Sunday 11 February marks International Day of Women and Girls in Science. Here, we celebrate the wonderful women of our Department and hear from DPhil student, Lottie, as she passes on some #WomenInScience inspiration!
I am currently in the final year of my PhD, exploring the metabolic and biochemical changes that occur in crops after harvest. At this stage of my project I am close to identifying the underlying cause of a post-harvest disorder in potato crops called Blackheart. I’m hoping that by understanding the cause of the disorder, growers will be able predict and prevent its occurrence and ultimately reduce the huge amounts of crop waste that occur as a consequence.
Over a third of the food produced for consumption is wasted. Reducing this percentage of wasted produce could not only help meet the demands of a growing population, but do so without the need for additional agricultural land, fertiliser, herbicides and pesticides, human effort, carbon inputs, genetic modification, water, or large industrial and social changes… the list could go on and on! I’m hoping to continue to work on reducing food loss and waste in some way in the future; they’re issues that are all too often ignored, but offer an exciting potential to sustainably improve global food security.
Why I got into Science...
My parents are keen naturalists and they used to drag me on their outdoor explorations when I was younger. At the time I probably resented their tree identification quizzes, but some of their interest must have rubbed off during those hours bird-watching in chilly hides. On top of this, my school science teachers were hugely encouraging; their positive reinforcement transformed a background interest into exam results and enough confidence to apply for Biological Sciences.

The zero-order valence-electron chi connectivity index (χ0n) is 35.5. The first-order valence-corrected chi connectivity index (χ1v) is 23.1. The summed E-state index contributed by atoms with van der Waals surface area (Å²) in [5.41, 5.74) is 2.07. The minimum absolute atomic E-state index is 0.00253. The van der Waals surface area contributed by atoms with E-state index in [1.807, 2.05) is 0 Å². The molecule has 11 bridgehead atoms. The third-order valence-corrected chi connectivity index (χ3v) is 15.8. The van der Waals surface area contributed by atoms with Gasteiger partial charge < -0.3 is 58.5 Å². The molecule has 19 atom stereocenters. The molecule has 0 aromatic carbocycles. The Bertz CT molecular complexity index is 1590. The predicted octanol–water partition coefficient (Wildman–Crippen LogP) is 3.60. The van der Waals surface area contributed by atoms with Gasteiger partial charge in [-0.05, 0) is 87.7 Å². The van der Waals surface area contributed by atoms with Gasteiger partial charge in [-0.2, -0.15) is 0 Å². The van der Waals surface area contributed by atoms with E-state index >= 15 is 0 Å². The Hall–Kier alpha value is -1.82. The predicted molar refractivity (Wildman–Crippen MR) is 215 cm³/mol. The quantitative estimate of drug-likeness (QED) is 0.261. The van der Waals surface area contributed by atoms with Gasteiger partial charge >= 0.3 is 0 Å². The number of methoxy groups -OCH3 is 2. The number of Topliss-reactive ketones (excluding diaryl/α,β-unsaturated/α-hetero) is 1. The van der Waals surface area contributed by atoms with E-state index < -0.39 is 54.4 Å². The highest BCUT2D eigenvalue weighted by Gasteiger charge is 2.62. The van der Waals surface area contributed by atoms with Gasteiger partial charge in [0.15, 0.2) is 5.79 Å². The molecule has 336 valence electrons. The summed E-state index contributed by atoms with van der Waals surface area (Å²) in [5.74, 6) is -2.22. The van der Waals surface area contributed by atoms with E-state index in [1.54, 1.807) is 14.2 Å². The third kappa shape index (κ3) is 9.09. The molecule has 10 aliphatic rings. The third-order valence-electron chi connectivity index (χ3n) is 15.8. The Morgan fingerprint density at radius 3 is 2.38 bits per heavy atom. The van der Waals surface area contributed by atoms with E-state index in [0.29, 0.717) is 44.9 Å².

My degree allowed me to specialise in Plant Sciences at lots of different levels (ecological, organismal and molecular) giving me a broad background which was helpful when perusing an interest in agriculture and food security. I clearly enjoyed the Plant Sciences department as I never left!
Women in Science...
Although much is being done to equalise the sex ratio (e.g. Athena SWAN, outreach events etc.) women in STEM subjects are still a minority. This creates continual under-representation of women at conferences, in lecture series, and in the higher levels of academia, sending an implicit message that women don’t “belong” in these spaces.
Additionally, there are frustrating stereotypes that surround being a woman in science, which are particularly evident in media. The Finkbeiner test highlights the different portrayal of female and male scientists. I’m yet to see an article covering the work of a male scientist that explicitly mentions their sex, how they juggle work and family life, or how they cope in competitive environments. These disparities in representation portray the research that female scientists do as secondary to their sex.
Therefore the International Women and Girls in Science day is hugely important and will remain so until female scientists are treated and represented by society in the same way as their male counterparts. Although there’s still a long way still to go, it’s really encouraging to see an international effort to improve equality within the scientific community.